The serious influx of Episcopalians and Anglicans into Columbus, Ohio, for the General Convention has begun. Many of us arrived on Trinity Sunday, a day set a part to remember the rather complex and sometimes messy reality of the Christians’ sort of monotheism: We believe in one God, but known in three persons, etc.
It is a fine day to begin the complex and sometimes messy workings of General Convention, in which we know the church is one, but experience many churches.
The various legislative committees have begun their work. It is their job it is to weave together some of the messiness into a hopefully meaningful expression of the mind of the Episcopal Church. But as with the effort to express the mind of the Church about the Trinity, the project of being the Church in General Convention assembled, with some sort of collective voice, is alternately numbingly difficult and experientially simple.
The problem is that we are both one church and many churches: one church as a whole, but with each person bringing their own sense of that one church into the mix. Sometimes it is difficult to meld the many different churches as experienced into the One.
If you want to see residual signs of those many experienced churches, go to the General Convention Exhibit Hall. There they are, those many churches, and sub-sets of many churches. And there, on Trinity Sunday afternoon, the people gathered. There I was able to both schmooze and check the pulse of the emerging Convention, living I suppose into a bit of Lenard Cohen’s song, Democracy:
“It's coming to America first,
the cradle of the best and of the worst.
It's here they got the range
and the machinery for change
and it's here they got the spiritual thirst.
It's here the family's broken
and it's here the lonely say
that the heart has got to open in a fundamental way:
Democracy is coming to the U.S.A.”
The Hall is indeed a cradle of the best and the worse: There are the exhibits of the stalwart proclamations of mission around the world, done by dioceses, mission agencies, the Domestic and Foreign Missionary Society, religious orders, entrepreneurial Christian businesses, etc. There are the stalls of various issues groups, networks and councils. There too were the booksellers, the vestment makers, the insurance brokers, the sellers of charms and beads, icons and educational materials. And unwittingly, for those who think the Episcopal Church in involved in “fudge,” there is a seller (as in past Conventions) of , you guessed it, fudge. Whatever did not have simply to do with the work of money exchange had a lot to do with church as experienced within church.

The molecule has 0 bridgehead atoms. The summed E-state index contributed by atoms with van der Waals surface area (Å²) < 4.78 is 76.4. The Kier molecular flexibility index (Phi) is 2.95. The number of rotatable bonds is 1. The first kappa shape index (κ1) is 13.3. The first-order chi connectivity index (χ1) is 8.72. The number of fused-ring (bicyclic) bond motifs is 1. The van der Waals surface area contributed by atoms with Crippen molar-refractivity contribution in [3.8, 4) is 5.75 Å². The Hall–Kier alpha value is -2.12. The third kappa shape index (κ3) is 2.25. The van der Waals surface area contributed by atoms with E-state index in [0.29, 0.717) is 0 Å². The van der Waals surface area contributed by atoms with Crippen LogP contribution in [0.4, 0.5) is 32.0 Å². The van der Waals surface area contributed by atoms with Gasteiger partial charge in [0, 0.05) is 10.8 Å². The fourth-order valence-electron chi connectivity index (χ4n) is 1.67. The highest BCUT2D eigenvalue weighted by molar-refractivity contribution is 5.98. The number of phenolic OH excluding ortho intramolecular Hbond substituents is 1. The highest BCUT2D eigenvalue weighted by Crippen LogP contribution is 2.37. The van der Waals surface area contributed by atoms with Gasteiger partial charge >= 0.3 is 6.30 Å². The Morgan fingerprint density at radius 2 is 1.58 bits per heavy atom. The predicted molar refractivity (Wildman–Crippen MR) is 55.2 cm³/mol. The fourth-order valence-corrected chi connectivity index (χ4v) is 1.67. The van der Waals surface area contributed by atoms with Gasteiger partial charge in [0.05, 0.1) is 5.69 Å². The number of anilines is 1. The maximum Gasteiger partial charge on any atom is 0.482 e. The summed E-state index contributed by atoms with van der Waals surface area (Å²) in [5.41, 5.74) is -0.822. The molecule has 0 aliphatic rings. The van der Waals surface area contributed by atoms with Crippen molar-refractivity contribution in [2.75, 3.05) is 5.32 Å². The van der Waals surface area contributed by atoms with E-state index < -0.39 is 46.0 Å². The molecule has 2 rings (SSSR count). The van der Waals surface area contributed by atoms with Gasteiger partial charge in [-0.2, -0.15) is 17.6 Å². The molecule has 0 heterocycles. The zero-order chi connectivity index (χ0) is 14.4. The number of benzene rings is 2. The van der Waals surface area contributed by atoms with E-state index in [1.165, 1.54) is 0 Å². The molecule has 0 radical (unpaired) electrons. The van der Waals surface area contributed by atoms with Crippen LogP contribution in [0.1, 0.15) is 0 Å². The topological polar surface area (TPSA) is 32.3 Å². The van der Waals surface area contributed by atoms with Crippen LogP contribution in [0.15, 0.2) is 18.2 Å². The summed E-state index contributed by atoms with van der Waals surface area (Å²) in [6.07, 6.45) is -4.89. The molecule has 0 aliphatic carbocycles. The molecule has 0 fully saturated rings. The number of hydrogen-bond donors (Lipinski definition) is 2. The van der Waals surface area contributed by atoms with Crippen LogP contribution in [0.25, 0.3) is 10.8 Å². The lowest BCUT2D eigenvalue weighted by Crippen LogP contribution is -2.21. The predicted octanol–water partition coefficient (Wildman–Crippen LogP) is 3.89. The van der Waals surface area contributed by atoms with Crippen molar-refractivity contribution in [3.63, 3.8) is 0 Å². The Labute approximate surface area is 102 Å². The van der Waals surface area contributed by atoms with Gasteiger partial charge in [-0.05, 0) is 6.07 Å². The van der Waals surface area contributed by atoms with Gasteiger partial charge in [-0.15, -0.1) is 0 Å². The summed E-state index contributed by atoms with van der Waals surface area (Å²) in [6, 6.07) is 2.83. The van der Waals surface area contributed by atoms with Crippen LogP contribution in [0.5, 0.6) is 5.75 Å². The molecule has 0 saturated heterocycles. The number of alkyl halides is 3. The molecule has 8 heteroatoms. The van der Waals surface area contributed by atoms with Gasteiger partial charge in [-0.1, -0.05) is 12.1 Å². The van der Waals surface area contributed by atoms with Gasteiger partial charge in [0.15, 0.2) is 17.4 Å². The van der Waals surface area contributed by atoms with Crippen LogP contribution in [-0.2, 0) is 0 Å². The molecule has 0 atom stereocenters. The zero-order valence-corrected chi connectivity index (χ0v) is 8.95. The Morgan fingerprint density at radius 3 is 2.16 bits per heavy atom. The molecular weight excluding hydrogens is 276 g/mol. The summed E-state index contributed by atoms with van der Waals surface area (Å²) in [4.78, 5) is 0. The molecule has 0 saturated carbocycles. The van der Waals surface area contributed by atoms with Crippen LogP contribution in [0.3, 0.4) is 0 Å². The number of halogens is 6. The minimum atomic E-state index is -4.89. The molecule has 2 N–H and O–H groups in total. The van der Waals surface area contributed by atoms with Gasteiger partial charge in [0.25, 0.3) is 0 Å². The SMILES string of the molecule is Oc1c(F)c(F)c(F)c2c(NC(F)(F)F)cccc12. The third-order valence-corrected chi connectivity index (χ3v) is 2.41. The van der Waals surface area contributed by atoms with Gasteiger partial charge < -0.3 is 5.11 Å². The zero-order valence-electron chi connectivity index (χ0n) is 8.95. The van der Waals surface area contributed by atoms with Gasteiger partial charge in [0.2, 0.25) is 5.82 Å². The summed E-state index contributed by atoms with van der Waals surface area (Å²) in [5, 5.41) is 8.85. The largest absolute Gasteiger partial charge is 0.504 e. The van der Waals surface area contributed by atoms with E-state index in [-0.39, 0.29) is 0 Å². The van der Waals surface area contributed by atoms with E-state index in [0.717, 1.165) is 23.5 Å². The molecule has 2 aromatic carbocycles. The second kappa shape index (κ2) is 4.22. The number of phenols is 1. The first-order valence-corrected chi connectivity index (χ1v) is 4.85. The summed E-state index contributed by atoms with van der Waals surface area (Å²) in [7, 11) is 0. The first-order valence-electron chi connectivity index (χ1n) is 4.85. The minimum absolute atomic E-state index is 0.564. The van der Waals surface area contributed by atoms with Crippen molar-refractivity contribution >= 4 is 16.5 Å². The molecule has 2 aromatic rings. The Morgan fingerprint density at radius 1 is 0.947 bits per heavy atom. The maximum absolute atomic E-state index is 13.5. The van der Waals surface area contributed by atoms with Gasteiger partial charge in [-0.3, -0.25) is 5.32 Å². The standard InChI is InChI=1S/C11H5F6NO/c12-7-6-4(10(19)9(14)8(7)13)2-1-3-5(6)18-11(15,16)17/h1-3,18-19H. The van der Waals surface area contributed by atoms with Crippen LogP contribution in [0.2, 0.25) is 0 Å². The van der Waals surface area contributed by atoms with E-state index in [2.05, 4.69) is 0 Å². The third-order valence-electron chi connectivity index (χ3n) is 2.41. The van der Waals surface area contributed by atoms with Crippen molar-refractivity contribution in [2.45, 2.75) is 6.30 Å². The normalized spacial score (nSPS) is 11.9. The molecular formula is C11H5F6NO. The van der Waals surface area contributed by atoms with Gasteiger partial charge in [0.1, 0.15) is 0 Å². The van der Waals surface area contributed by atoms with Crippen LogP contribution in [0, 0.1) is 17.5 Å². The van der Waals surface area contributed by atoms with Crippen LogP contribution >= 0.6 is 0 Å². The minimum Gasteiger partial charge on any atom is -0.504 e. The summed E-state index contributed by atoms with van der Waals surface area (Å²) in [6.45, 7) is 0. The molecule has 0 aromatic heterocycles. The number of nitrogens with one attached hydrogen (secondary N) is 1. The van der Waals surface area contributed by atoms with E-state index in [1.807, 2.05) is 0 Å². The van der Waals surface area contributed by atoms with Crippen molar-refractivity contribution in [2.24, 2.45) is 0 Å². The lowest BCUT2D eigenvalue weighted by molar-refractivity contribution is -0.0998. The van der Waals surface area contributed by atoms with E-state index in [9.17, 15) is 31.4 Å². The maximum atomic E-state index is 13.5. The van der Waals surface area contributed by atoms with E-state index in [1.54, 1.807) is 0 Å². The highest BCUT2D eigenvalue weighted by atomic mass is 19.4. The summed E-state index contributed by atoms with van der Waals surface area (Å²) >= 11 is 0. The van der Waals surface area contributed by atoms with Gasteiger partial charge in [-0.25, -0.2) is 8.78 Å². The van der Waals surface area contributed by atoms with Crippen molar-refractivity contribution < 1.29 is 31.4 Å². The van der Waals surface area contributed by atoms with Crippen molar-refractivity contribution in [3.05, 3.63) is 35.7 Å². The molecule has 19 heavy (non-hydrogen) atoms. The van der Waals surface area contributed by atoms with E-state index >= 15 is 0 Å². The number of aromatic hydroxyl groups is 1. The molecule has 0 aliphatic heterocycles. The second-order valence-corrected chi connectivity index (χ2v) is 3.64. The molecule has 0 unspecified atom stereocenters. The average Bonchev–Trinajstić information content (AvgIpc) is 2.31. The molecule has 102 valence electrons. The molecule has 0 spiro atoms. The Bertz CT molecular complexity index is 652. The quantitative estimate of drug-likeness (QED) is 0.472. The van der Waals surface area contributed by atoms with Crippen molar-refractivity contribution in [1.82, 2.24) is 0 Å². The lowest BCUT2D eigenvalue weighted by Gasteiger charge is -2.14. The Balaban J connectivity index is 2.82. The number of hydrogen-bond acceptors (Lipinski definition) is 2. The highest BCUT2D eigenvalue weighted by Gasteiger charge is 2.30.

It is now Monday, and the General Convention begins to take up in committees the work on the resolutions. It is a slow wind up for the pitch. Legislative Committees are meeting, but until there are postings of the notification of legislative work to be done, most of the Committees can’t do much. The Special Committee, which will handle the bulk of the resolutions on the Windsor Report and its recommendations, is at work and will have a larger open hearing later in the week. Much of the attention is directed to their work, but of course much of the real work of Convention sits with Program, Budget and Finance and its considerations of the allocation of financial resources. Some of that will signal the extent to which the Episcopal Church remains committed to the Anglican Communion. All of that later.
On Trinity Sunday it was possible to wander around and ask just what people thought is going on.
On the matter of the Presiding Bishop election: Who will it be? No one knows. How long will it take to elect? No one knows. There seems to be some sentiment that perhaps it is simply time to let thinking too much about this one go.